June 30, 2021
The Black Doctors COVID-19 Consortium will receive the annual Philadelphia Magis Award this Fourth of July for its work advocating for and vaccinating Black people in the city.
Mayor Jim Kenney said the Consortium was chosen for this award — which is given to a person or organization that does "universal good" in the community — for its work advocating for Black and Brown communities that were disproportionately impacted by the pandemic.
Research shows minorities were contracting and dying of COVID-19 at a higher rate than white people throughout the pandemic.
The Black Doctors COVID-19 Consortium, led by Dr. Ala Stanford, launched a mobile COVID-19 testing unit and vaccination operation in the city that addressed the needs of the community and gained national attention.
By mid-March, the Consortium vaccinated more than 25,000 people and reported 82% of those served were people of color — 75% of which were Black residents — compared to the 25% of vaccinations that were given to Black residents citywide during the same period.
"Dr. Stanford is extremely proud. She’s from Philadelphia, the work that she's done over the past 16 months is but a reflection of her love for this city," Kamau Stanford, chief operating officer of the Consortium, said in an interview with PhillyVoice. "Getting this award is special. Getting recognized by the city that you love so much — it doesn't get much better than that."
The organization will be presented with the award during the Celebration of Freedom Ceremony at Independence Hall. There will be performances by the Philly POPS, R&B artist Saleka and The Voice winner Cam Anthony. Marley Dias will read an abbreviated portion of the Declaration of Independence as well.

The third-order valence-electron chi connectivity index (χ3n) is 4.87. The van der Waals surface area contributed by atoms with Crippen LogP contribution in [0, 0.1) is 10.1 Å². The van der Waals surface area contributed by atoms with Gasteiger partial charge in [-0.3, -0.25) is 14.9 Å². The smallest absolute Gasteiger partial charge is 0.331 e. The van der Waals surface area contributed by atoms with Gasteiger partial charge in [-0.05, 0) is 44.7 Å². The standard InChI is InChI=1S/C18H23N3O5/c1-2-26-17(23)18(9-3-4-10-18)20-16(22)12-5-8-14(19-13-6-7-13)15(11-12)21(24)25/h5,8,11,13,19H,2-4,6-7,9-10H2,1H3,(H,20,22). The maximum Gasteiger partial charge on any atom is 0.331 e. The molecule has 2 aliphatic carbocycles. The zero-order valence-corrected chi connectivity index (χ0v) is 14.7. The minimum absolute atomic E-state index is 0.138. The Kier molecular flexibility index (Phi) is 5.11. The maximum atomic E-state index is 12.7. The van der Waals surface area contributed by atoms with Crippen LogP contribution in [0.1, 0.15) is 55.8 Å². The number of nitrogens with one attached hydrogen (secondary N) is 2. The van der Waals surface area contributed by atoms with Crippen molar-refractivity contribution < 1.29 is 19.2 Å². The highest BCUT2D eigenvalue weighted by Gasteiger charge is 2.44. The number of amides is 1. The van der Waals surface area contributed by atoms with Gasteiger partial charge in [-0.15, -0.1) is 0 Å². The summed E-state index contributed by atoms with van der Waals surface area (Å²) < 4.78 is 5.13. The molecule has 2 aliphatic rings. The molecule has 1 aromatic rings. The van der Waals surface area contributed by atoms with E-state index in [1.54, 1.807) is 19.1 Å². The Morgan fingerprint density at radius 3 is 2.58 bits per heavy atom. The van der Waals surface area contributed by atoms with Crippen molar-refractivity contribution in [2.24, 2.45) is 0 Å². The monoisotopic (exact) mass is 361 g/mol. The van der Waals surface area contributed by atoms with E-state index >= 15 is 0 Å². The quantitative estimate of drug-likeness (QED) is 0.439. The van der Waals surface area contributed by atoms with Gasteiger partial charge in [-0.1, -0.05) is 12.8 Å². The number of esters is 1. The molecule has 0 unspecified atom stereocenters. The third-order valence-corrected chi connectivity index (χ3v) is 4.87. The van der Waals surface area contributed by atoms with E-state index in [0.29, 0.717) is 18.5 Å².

"On Independence Day, it will be my honor to present the sixth annual Philadelphia Magis Award to the Black Doctors COVID-19 Consortium for identifying and meeting a critical need to help our residents who needed it the most," Kenney said in a statement.
Following the ceremony, Dr. Stanford will join President Joe Biden and Vice President Kamala Harris on the South Lawn of the White House to watch the Fourth of July fireworks display, Kamau Stanford said.
"Fourth of July is a rather special moment for African Americans. Historically, that has been the day of independence, but this year with Juneteenth being passed, I think that it makes this Fourth of July that much more special," Kamau said.
"[The fact that Dr. Stanford] has been recognized for taking care of the people — specifically minority populations who, on Fourth of July, were not free … It's just, it's pretty special all the way around."
The Celebration of Freedom Ceremony will be broadcast on NBC10 and TeleXitos at 6 p.m. or on nbcphiladelphia.com, followed by the live broadcast of the Wawa Welcome America evening concert at 7 p.m. at the Mann Center for Performing Arts.